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Possible Duplicate:
Spawn a background process in Ruby

Spent a couple days poking at this. I was using ruby 1.8.7 from the OS until recently. I would call a subshell with backticks. The subshell was a bash wrapper that would call run any program in the background with stdout and stderr both closed. It then ran disown to let init take over the process and it would return immediately. This worked great for years, where I would have this looping process kick off jobs in the background and immediately report back "yes, it ran, that's all I am telling you".

I upgraded everything to rvm 1.9.3 and everything's fine except for this trick. I'm starting to suspect it's more of a hack than I want to admit. In 1.9.3, I always get an EPIPE error when I spawn that subshell. It says that it has a broken pipe. I can accept that it isn't going to work in 1.9.3 since it seems kinda gross what I was doing in 1.8.7.

I've tried using the system command and I have tried open3:popen2. They also both throw an EPIPE with me calling the disown wrapper.


# this will crash ruby if you keep trying to read from it.
$* >&- &

disown %1

This is the disown wrapper. In ruby I have something like

    r=`/usr/local/bin/disown /usr/local/bin/`

And when this runs, it throws

/usr/local/bin/runner.rb:88:in ``': Broken pipe (Errno::EPIPE)

If I don't assign the (zero) output to the r variable, the effect is identical. And with the system function and Open3:popen2.

So my goal is to simply run a command from ruby and not wait for it to come back. It takes several hours and I do not need to track it, just spawn it. I might try a worker thread pool if it begins to sound like ruby can no longer do this, or if my disown wrapper is too heinous to get any approval. Ok. Thanks.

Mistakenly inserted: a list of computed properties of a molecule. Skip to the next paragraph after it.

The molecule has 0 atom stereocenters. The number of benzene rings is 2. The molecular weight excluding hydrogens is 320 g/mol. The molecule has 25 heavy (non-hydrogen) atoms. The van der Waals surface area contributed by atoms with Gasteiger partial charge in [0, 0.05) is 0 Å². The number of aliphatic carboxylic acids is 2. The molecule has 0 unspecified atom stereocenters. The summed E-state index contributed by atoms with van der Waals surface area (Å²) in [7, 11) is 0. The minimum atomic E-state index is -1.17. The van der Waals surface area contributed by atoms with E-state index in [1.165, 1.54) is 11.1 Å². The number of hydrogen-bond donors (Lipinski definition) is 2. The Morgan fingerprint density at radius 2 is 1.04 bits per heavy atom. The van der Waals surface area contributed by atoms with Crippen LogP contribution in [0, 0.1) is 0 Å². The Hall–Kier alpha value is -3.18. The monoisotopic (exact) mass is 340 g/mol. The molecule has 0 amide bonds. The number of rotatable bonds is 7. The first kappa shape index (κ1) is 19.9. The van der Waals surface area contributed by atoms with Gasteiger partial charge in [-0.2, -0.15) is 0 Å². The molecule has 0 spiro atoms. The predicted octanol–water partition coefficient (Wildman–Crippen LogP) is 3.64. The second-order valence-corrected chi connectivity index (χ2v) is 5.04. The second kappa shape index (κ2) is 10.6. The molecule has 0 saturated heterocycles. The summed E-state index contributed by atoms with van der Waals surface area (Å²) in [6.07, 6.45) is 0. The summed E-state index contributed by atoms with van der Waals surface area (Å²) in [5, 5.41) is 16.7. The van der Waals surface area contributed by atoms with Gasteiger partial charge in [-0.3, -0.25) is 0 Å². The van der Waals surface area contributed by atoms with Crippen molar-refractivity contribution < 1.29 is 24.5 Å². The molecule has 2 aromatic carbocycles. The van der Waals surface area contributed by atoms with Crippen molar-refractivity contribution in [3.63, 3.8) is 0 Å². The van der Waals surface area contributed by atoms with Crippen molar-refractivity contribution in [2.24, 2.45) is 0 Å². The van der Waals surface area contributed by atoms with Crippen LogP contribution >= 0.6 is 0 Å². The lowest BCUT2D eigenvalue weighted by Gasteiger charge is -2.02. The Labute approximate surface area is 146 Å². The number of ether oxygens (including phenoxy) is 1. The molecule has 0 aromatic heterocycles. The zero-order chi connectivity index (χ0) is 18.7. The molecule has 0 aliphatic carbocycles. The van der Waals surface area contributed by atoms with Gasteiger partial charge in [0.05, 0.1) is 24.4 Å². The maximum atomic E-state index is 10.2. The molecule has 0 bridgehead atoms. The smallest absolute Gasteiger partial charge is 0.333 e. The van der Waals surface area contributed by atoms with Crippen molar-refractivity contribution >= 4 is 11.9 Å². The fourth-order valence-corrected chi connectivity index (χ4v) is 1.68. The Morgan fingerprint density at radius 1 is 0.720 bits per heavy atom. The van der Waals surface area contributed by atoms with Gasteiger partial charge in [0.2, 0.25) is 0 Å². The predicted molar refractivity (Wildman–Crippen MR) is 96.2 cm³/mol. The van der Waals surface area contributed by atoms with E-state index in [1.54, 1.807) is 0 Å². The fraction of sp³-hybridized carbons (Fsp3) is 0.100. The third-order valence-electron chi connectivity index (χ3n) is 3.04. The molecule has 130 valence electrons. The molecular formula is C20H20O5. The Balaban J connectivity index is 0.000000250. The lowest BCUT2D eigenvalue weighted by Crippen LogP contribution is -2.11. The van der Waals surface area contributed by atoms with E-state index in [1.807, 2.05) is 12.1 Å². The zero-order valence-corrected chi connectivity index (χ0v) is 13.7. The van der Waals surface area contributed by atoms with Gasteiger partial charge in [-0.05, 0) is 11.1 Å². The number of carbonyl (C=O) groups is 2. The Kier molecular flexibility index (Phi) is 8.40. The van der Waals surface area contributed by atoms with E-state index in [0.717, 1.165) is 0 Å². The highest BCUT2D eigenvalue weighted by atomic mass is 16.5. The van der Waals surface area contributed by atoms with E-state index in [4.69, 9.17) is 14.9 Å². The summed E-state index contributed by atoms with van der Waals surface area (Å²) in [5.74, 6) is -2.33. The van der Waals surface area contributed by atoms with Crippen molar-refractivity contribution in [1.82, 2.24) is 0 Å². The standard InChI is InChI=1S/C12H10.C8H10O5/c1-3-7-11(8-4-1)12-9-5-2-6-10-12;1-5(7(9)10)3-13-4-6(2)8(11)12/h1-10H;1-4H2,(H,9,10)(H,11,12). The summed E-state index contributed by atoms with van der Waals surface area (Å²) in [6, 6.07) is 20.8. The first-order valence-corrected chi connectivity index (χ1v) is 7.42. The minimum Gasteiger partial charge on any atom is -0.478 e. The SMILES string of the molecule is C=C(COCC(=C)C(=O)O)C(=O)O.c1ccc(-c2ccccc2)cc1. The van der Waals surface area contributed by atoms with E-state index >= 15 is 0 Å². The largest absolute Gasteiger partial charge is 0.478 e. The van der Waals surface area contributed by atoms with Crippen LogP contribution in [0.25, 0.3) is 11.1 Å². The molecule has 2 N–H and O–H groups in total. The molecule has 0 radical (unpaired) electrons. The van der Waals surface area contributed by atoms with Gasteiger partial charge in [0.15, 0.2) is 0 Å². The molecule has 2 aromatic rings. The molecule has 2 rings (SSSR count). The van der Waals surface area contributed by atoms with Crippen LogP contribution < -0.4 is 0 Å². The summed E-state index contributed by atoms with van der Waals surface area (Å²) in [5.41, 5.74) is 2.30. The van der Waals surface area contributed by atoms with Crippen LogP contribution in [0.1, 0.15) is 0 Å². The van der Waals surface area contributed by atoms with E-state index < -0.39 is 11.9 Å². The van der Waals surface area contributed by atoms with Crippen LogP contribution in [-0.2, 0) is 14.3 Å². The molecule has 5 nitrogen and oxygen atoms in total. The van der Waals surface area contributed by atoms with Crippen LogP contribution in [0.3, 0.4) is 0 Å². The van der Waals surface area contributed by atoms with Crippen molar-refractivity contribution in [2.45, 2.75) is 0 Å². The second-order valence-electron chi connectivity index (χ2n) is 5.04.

*edit: Thanks for the great answers everyone. I think Casper showed me that if I had a better handle on the ruby lingo, I probably would have zeroed in on this. Sorry if this a little pedestrian. I appreciate the quick answers, everyone!

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marked as duplicate by the Tin Man, matt, Mario Sannum, 0x499602D2, Ram kiran Dec 7 '12 at 2:47

This question has been asked before and already has an answer. If those answers do not fully address your question, please ask a new question.

Might want to check out these too:… and… – Casper Dec 6 '12 at 2:52
up vote 2 down vote accepted

in Ruby 1.9.3, u can use

 Process.fork do
   # do your long time job
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I used this and then Process.detach. Thanks. – mike Dec 6 '12 at 3:01

Check out the daemons gem. Then you can do:

require 'daemons''some_script.rb')
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Well, you answered yourself: Process.spawn:

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